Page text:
Significance and Use
5.1 Gas chromatography and flame ionization detection provides a rapid means to identify and quantify cannabinoids in a variety of samples of interest. This test method allows producers of cannabis products to improve and optimize the quality of their products. For example, hemp extractors can use it to determine the efficiency of extraction processes and to verify that products meet regulatory requirements, ensuring safety and quality of products.
5.2 Cannabinoids, such as CBD and THC can be monitored throughout the production process. The determination of Δ9-THC is often required for regulatory purposes and the determination of other THC isomers is often of interest. The United Nations Office on Drugs and Crime provides experimental details and guidance for use of GC to analyze cannabis related samples, including conditions suitable for decarboxylation of cannabinoid acids.
5.3 Post-decarboxylated methodology is used. In decarboxylation, heat is used to liberate carbon dioxide from carboxylic acid cannabinoids, forming their corresponding neutral cannabinoids, for example, THC from THCA. It should be recognized that the hot temperature of the GC injection port itself is capable of effecting at least some decarboxylation (250 °C – ), and many sample types, such as distillates, require no decarboxylation because it would have occurred during material processing. Therefore, some knowledge of sample properties and material processing is useful. Resulting determinations are for the total cannabinoid content of specific isomers, for example, total Δ9-THC. For those samples requiring decarboxylation, the method is validated per Practice through the use of reference materials, spike and recovery of knowns, or through comparison with LC results. For example, carrying out the decarboxylation procedure of a standard containing known amounts of CBDA and CBN should yield the correct amounts of CBD and CBN, where CBN is not significantly changed and the mass of CBD formed from CBDA should be 0.877 × CBDA. The same ratio applies to THC and THCA. For other cannabinoids of interest, the conversion factor is derived from the ratio of formula masses of the neutral to that of its acid. If the observed conversion deviates significantly from expected results, then corrective action is necessary.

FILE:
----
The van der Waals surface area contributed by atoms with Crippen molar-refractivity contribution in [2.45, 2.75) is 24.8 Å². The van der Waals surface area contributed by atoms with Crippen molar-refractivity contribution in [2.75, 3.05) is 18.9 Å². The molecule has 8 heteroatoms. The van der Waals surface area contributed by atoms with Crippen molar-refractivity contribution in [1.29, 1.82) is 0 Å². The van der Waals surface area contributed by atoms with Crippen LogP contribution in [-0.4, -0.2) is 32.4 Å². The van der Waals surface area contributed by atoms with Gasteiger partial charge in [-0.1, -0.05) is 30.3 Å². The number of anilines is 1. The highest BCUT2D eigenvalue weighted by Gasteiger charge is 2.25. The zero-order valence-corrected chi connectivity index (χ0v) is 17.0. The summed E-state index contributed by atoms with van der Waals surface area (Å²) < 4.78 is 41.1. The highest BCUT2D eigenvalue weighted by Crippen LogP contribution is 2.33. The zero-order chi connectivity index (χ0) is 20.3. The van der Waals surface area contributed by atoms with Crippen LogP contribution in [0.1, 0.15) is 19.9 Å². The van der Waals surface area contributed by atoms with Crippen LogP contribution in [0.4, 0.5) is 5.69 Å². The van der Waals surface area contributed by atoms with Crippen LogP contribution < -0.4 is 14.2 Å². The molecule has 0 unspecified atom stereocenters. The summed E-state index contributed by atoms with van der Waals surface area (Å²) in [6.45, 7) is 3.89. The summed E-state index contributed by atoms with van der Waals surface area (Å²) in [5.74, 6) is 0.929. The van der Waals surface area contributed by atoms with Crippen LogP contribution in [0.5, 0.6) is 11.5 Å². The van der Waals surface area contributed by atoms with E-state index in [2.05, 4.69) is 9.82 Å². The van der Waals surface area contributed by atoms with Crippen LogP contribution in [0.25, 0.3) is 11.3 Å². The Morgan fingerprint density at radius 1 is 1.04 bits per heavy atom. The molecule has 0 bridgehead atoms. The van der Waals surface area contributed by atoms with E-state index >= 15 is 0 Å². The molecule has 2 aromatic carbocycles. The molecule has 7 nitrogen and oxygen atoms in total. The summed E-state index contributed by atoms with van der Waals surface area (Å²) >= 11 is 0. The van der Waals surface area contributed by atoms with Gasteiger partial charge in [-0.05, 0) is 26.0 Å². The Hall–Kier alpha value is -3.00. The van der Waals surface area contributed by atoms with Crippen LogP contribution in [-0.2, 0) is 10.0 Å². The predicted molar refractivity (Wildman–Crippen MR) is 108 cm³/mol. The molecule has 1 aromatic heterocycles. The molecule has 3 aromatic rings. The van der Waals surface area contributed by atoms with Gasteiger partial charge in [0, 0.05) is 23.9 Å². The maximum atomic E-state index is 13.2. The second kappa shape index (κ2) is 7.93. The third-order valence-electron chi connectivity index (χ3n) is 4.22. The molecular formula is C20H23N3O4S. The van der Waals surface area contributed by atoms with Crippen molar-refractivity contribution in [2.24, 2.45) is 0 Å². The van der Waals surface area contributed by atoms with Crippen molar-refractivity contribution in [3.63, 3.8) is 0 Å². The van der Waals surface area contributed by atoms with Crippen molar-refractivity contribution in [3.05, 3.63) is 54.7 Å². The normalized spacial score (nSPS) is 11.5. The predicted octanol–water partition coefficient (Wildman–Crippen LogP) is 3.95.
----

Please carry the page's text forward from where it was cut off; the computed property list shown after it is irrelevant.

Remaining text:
5.4 As an aid, users are referred to other methods for determination of individual cannabinoids and their acids, for example, Test Method .
Note 1: Other ASTM standards are in development.
1.1 This test method covers the analysis of cannabinoids in cannabis products by gas chromatography (GC) and flame ionization detection (FID).
1.2 This test method is applicable to cannabis raw materials and resin cannabis products as defined in Guide , including those from hemp. Such material includes: biomass; plant material; flowers; resins; extracts; distillates; recovered solvents; and other intermediate processing material. The applicable concentration range of analysis will vary to some extent depending on the nature of the sample, for instance measurement of delta-9-tetrahydrocannabinol (Δ9-THC) for regulatory purposes in hemp would require calibration to lower concentration levels compared to measurement of CBD in its isolate; however, in most cases, the test method is applicable to the determination of major and minor cannabinoids above about 0.1 mass% in concentration. Dilution of sample solutions is used to adjust concentrations to fall within appropriate calibration curves. Particular emphasis is placed on the determination of Δ9-THC for regulatory compliance purposes and control. This test method can measure any cannabinoid that is eluted and detected from a GC column with sufficient resolution from any interfering compounds. Typical cannabinoids of interest that can be determined by this test method are shown in Table 1. Use of an HPLC technique is recommended if individual measurement of acids, such as THCA, is required.
1.3 The test method does not purport to identify all individual cannabinoids; however, individual users can adapt this test method for specific custom analyses to meet their needs.
1.4 Units—Values stated in SI units are to be regarded as the standard. No other units of measurement are included in this standard.
1.5 This standard does not purport to address all of the safety concerns, if any, associated with its use. It is the responsibility of the user of this standard to establish appropriate safety, health, and environmental practices and determine the applicability of regulatory limitations prior to use.
1.6 This international standard was developed in accordance with internationally recognized principles on standardization established in the Decision on Principles for the Development of International Standards, Guides and Recommendations issued by the World Trade Organization Technical Barriers to Trade (TBT) Committee.